I have an old Jeep Wrangler which also has a viper alarm/remote start installed. The key fob for the remote start broke off of my keyring a while ago and I always seem to misplace it. Today I decided to design and print a snug holder for the key fob and it turned out pretty good on my first try.
I also came up with a pretty handy way to design the case to fit the curves of the remote without having to do a lot of measuring.
I ended up designing this piece for the viper remote model RPN 7142V using my cellphone camera, adobe illustrator (Inkscape would work also), and Google Sketchup.
You can download and print this design for free from Thingiverse here http://www.thingiverse.com/thing:1987932
The whole process from design to print took about 1.5 hours. Here are the steps I took to create it:
The first thing we need to do is take a 90° photo of the key fob to capture all of the curves in the profile.
I used Adobe Illustrator for this step since that’s what I’m familiar with, however Inkscape should work as well. The trick here is to use the pen tool to create an outline that perfectly (close as possible) matches the outline of the key fob. This step keeps you from having to measure every single curve in the part by hand.
Once you have the profile fully outlined you can export the shape as an autocad DWG drawing by going to file using file>export>DWG. This will allow you to import the shape into Google Sketchup. Also, the line going down the middle of my shape is something I did since my fob is symmetrical and my hand drawing wasn’t. What I decided to do was draw the curve really well on one side then reflect it over to the other so it would be a perfect fit. There may be a better way to do that in illustrator but this got the job done lol.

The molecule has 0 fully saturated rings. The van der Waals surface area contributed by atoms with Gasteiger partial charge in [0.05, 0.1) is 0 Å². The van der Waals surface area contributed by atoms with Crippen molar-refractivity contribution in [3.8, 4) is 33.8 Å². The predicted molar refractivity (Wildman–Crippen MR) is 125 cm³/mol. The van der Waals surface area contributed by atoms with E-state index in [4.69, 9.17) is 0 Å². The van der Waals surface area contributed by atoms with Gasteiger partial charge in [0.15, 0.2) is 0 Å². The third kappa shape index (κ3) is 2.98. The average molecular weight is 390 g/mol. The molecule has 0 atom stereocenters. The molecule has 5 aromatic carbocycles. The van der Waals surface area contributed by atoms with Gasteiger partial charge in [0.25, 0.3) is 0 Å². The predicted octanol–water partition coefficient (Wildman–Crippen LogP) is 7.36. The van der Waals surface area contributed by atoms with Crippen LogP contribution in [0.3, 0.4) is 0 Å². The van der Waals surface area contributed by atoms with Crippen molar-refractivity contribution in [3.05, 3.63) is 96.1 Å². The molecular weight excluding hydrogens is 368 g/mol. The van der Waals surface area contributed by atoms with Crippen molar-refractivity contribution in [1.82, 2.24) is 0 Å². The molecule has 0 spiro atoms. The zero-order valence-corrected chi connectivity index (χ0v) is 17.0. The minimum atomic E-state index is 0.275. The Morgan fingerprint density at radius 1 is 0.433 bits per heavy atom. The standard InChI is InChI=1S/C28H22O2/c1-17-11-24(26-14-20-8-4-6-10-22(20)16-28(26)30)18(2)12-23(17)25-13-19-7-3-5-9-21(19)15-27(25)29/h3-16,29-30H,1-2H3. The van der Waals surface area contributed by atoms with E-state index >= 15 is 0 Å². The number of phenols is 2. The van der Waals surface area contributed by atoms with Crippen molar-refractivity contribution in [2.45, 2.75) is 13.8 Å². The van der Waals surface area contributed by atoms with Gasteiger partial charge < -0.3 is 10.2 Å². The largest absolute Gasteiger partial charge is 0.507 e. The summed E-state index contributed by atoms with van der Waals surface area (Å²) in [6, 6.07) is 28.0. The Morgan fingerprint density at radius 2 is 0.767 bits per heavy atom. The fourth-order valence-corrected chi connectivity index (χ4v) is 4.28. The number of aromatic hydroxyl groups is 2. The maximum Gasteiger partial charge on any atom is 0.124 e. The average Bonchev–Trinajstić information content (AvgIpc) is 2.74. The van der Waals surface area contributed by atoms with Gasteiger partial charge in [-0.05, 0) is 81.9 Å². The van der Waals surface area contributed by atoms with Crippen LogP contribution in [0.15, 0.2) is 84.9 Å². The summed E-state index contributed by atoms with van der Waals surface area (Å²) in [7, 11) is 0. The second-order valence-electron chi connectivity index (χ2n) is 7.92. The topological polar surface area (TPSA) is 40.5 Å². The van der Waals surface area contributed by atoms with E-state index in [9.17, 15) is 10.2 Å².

Once you import your shape you can see that it’s just the outline. You can fix that by adding in the sketch extenuation “Make Faces” which will fill in any selected paths that makes up a complete polygon.
Since your sketchup shape is the exact (close to) profile of your fob all you have to do now is measure one cross section of the device with a caliper and match the demission within sketchup and all of the other demission should fall in place. For this you have to use the scale tool, select the shape and hold down shift or command (on a Mac) when scaling to make sure you keep your aspect ratio and nothing gets warped. You’ll see the demission dynamically change as you scale the image. Using this method you can literally make one good measurement of the largest cross-section to get a good profile of your device, if you traced it well in illustrator. I just made the bottom plate extrusion 3mm so it’s not to bulky yet sturdy.
Step 6: Add supports and other features
Now that you have the main shape with a near perfect measurement all thats left to do is add some supports, extrude a hole for a key ring and print. You can get as fancy as you want here however you may want to take more measurements to make sure you have the height correct for the supports and make sure you have enough support so your fob doesn’t fall out.
Let me know if you found this method helpful or if you have an easier way of making cases for curved parts by dropping a comment below.